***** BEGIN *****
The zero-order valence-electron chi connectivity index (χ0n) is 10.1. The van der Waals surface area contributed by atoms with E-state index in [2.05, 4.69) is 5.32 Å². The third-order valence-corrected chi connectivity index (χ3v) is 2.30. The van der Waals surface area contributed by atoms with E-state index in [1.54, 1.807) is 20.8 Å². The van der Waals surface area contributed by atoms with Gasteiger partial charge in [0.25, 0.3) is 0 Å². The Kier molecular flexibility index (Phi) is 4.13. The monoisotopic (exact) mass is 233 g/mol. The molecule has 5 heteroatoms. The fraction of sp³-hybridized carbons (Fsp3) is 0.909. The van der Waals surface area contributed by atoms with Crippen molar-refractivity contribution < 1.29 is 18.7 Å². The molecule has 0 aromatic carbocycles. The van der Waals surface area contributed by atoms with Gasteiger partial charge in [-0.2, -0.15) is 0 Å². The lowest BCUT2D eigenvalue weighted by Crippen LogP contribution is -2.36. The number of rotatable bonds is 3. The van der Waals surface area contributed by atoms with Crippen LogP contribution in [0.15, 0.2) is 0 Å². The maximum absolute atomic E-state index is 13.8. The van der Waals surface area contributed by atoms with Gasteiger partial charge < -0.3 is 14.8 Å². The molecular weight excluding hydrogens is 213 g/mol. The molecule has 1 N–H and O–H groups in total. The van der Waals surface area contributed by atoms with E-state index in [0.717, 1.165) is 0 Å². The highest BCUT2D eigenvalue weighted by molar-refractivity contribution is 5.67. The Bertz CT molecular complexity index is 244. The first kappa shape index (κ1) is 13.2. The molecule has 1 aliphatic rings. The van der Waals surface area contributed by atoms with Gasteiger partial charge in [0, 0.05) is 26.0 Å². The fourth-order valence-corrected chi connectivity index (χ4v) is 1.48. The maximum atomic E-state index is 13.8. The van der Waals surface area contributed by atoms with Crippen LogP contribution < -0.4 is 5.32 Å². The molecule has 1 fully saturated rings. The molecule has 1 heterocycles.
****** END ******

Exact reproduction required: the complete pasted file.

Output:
The zero-order valence-electron chi connectivity index (χ0n) is 10.1. The van der Waals surface area contributed by atoms with E-state index in [2.05, 4.69) is 5.32 Å². The third-order valence-corrected chi connectivity index (χ3v) is 2.30. The van der Waals surface area contributed by atoms with E-state index in [1.54, 1.807) is 20.8 Å². The van der Waals surface area contributed by atoms with Gasteiger partial charge in [0.25, 0.3) is 0 Å². The Kier molecular flexibility index (Phi) is 4.13. The monoisotopic (exact) mass is 233 g/mol. The molecule has 5 heteroatoms. The fraction of sp³-hybridized carbons (Fsp3) is 0.909. The van der Waals surface area contributed by atoms with Crippen molar-refractivity contribution < 1.29 is 18.7 Å². The molecule has 0 aromatic carbocycles. The van der Waals surface area contributed by atoms with Gasteiger partial charge in [-0.2, -0.15) is 0 Å². The lowest BCUT2D eigenvalue weighted by Crippen LogP contribution is -2.36. The number of rotatable bonds is 3. The van der Waals surface area contributed by atoms with Crippen LogP contribution in [0.15, 0.2) is 0 Å². The maximum absolute atomic E-state index is 13.8. The van der Waals surface area contributed by atoms with Gasteiger partial charge < -0.3 is 14.8 Å². The molecular weight excluding hydrogens is 213 g/mol. The molecule has 1 N–H and O–H groups in total. The van der Waals surface area contributed by atoms with E-state index in [0.717, 1.165) is 0 Å². The highest BCUT2D eigenvalue weighted by molar-refractivity contribution is 5.67. The Bertz CT molecular complexity index is 244. The first kappa shape index (κ1) is 13.2. The molecule has 1 aliphatic rings. The van der Waals surface area contributed by atoms with Gasteiger partial charge in [0, 0.05) is 26.0 Å². The fourth-order valence-corrected chi connectivity index (χ4v) is 1.48. The maximum atomic E-state index is 13.8. The van der Waals surface area contributed by atoms with Crippen LogP contribution < -0.4 is 5.32 Å². The molecule has 1 fully saturated rings. The molecule has 1 heterocycles.